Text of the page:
Education is one of the biggest things that matters to us, to the whole world. It's a place where we can learn and experience new things. It helps us achieve the goals we want. It gives us opportunities to grow and reach our career dreams. It helps shape us into the person we want to be, and that is why we depend on education so much. There are many reasonings to why we want to go into school, but there are also many reasons on why some people can't get the education they would like to have. That is why I will be sharing about why education is unequal and how it affects others, but also about how we can demolish the inequality in education.
"Analysis by the National Bureau of Economic Research found that women earn less as their childrearing responsibilities escalate," writes Joanne Cleaver. "While women earn less from the start, the gap becomes a chasm for women in their 30s. By about age 37, women with college degrees start to earn less than men without college degrees."
After exploring the issue, Clever concludes that "Flexible work must not come at the price of equitable pay. Employers need to analyze pay equity not just by gender and tenure, but also by work arrangement."
"Critiques of the modern economy have some validity," writes Noah Smith. "But in the rush to bash capitalism — or to capitalize on the sudden unpopularity of the term — the critics haven't done a good job of defining what capitalism means. Does it mean private property? Private ownership of industry? Market economies? Public asset markets and joint-stock ownership? Often, the term capitalism seems like simply a stand-in for whatever market-like features of modern economies someone doesn't like." Before dismantling capitalism, he argues, it would be best to define it and address areas in need of adjustment.
The vast majority of the prodigious 2020 Democratic field, says Doyle McManus, are not the socialists Trump and his base are painting them as. With the exception of Bernie Sanders, he says, each candidate is simply proposing ways to make American capitalism more just and beneficial for more Americans — a goal that some economists think is possible to accomplish through policy without impeding economic growth.
While Facebook isn't changing anything about its flagship social network, it's new efforts to increase user privacy are focused on integration and encryption of it's Instagram, WhatsApp and Messenger services, says the L.A. Times Editorial Board, which hopes the step will inspire other internet companies to take steps to reduce data-mining of customers.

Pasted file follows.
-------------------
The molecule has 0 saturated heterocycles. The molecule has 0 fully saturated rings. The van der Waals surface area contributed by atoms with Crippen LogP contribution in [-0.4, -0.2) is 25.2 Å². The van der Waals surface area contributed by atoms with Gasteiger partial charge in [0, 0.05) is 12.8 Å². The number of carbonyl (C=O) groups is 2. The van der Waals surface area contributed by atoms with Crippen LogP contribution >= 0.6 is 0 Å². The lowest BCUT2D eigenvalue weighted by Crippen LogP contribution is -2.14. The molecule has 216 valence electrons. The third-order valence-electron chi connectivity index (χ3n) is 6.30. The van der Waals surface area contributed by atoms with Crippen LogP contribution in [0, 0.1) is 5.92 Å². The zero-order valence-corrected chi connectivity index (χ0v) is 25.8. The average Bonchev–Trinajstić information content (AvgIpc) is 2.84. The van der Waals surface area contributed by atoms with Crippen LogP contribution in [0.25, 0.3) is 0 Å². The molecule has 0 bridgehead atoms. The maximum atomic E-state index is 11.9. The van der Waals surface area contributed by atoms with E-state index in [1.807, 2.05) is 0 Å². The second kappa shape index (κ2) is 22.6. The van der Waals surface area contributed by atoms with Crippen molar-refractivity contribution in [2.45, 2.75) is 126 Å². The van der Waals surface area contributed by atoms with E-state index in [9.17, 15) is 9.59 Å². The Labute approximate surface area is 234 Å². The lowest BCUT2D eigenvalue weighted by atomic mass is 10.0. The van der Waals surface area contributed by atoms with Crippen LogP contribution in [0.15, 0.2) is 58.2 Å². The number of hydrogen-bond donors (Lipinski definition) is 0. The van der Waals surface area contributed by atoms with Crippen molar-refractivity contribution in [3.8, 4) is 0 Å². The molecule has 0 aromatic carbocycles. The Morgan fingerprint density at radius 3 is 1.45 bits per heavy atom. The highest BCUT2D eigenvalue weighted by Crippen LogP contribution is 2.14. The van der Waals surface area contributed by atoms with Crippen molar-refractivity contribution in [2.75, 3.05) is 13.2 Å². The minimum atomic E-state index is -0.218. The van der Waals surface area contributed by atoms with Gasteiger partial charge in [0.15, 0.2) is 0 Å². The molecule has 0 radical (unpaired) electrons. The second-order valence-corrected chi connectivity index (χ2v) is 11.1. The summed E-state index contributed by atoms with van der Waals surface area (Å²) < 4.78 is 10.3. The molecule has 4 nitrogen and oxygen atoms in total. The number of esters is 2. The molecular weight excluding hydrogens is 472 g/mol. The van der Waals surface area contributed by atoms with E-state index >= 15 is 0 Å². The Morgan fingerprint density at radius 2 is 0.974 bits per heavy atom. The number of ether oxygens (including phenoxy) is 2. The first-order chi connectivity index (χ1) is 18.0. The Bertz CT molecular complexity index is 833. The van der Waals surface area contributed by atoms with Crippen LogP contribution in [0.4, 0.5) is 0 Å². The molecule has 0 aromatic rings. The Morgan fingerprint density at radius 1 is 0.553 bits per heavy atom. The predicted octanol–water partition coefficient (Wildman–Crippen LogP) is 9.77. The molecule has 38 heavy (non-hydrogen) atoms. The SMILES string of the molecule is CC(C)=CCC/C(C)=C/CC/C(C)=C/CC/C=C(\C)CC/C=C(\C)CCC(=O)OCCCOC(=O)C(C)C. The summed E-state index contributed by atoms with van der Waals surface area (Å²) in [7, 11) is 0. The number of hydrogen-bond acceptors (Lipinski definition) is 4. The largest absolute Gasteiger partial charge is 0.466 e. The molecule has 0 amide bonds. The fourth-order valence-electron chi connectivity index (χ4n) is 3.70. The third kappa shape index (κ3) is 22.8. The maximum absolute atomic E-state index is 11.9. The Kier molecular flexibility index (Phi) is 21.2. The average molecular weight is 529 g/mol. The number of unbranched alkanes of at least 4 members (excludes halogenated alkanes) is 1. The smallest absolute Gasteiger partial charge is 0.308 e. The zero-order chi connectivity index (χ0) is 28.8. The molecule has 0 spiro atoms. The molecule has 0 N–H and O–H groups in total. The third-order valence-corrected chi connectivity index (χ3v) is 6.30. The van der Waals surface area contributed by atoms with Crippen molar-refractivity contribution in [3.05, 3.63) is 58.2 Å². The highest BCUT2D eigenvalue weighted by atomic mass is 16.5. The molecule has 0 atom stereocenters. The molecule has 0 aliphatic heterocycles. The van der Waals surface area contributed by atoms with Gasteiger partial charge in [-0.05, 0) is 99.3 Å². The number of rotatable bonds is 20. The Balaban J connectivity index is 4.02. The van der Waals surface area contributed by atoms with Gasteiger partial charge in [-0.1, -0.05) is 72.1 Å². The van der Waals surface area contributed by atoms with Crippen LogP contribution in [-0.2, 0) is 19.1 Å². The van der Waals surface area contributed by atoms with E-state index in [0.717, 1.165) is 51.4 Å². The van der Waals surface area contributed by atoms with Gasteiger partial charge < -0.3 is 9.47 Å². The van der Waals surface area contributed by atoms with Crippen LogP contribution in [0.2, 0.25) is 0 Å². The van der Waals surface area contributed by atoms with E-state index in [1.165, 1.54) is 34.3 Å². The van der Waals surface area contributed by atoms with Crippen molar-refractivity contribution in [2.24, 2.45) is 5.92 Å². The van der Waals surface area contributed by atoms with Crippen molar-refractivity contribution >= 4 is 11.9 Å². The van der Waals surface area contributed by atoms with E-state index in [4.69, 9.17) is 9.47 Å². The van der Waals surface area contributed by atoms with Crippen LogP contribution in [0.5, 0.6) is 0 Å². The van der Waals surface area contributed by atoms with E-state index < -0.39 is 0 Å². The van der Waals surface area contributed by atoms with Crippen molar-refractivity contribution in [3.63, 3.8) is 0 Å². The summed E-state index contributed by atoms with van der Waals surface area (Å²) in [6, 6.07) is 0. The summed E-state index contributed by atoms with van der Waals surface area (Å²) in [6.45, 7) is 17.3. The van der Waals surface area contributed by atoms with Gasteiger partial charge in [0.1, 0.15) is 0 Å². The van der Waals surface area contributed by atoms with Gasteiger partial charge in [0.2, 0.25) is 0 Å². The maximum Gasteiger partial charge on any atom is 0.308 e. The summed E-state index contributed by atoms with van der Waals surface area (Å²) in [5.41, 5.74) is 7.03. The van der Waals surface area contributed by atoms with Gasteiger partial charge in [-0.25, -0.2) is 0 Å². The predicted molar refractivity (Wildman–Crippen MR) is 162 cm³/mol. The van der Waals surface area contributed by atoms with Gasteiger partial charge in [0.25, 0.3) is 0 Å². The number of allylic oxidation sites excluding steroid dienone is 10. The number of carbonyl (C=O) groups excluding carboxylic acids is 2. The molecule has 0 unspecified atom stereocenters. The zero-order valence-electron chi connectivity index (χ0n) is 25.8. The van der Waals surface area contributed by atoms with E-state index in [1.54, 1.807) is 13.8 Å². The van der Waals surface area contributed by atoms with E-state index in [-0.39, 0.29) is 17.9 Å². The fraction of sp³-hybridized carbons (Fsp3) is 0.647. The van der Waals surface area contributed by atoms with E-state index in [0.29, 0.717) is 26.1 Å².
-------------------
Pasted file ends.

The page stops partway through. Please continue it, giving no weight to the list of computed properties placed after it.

Michael Hiltzik of the L.A. Times writes that a new study has found that Trump-enacted tariffs have been costly for U.S. consumers — and especially hard on producers in America's agricultural heartland, where many of his most ardent supporters reside. According to trade experts, he says, Trump's trade war with China is "based on fundamental misunderstandings of how international trade works, little consistency in applying tariffs to products or sectors, and little consideration of how the trade war would affect the economy."
"As long as he's the one doing it, our so-called capitalist President loves using government money to prop up private business," writes the New York Daily News, pointing out Trump's many actions that have run contrary to free-market principles. Google it, says the paper's editorial board.
"The idea of handing out an equal lump sum of free money to all with no strings attached isn't just a pet project of woolly-headed leftists," says historian Stephen Mihm. Since the late 18th century, universal basic income has been seen as a way to get rid of welfare entirely, which could explain why it has attracted such an eclectic group of supporters over the centuries — Thomas Paine, John Stuart Mill, Friedrich Hayek and Milton Friedman, to name a few — and may account for its renaissance today.
Kathleen Kennedy Townsend and Randi Weingarten are on a mission "to ensure that all Americans can retire and live out their lives without fear of destitution." They say the recent federal shutdown highlighted how few Americans have savings to fall back on and support implementation of guaranteed retirement accounts — into which employers and employees make regular deposits.